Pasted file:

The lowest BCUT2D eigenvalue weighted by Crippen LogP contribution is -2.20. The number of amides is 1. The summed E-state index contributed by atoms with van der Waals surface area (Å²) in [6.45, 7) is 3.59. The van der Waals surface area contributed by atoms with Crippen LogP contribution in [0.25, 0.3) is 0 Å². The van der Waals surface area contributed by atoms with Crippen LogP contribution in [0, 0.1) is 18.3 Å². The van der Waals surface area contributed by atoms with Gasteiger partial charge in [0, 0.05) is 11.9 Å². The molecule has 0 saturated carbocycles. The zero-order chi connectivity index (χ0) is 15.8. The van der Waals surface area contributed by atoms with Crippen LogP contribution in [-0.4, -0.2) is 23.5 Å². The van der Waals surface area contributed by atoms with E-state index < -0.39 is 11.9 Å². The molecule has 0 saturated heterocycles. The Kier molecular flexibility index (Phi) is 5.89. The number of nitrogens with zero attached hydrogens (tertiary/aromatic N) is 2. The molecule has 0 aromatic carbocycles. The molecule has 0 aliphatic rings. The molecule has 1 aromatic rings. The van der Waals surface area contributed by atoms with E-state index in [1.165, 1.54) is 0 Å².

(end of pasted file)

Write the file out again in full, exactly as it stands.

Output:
The lowest BCUT2D eigenvalue weighted by Crippen LogP contribution is -2.20. The number of amides is 1. The summed E-state index contributed by atoms with van der Waals surface area (Å²) in [6.45, 7) is 3.59. The van der Waals surface area contributed by atoms with Crippen LogP contribution in [0.25, 0.3) is 0 Å². The van der Waals surface area contributed by atoms with Crippen LogP contribution in [0, 0.1) is 18.3 Å². The van der Waals surface area contributed by atoms with Gasteiger partial charge in [0, 0.05) is 11.9 Å². The molecule has 0 saturated carbocycles. The zero-order chi connectivity index (χ0) is 15.8. The van der Waals surface area contributed by atoms with Crippen LogP contribution in [-0.4, -0.2) is 23.5 Å². The van der Waals surface area contributed by atoms with E-state index < -0.39 is 11.9 Å². The molecule has 0 saturated heterocycles. The Kier molecular flexibility index (Phi) is 5.89. The number of nitrogens with zero attached hydrogens (tertiary/aromatic N) is 2. The molecule has 0 aromatic carbocycles. The molecule has 0 aliphatic rings. The molecule has 1 aromatic rings. The van der Waals surface area contributed by atoms with E-state index in [1.165, 1.54) is 0 Å².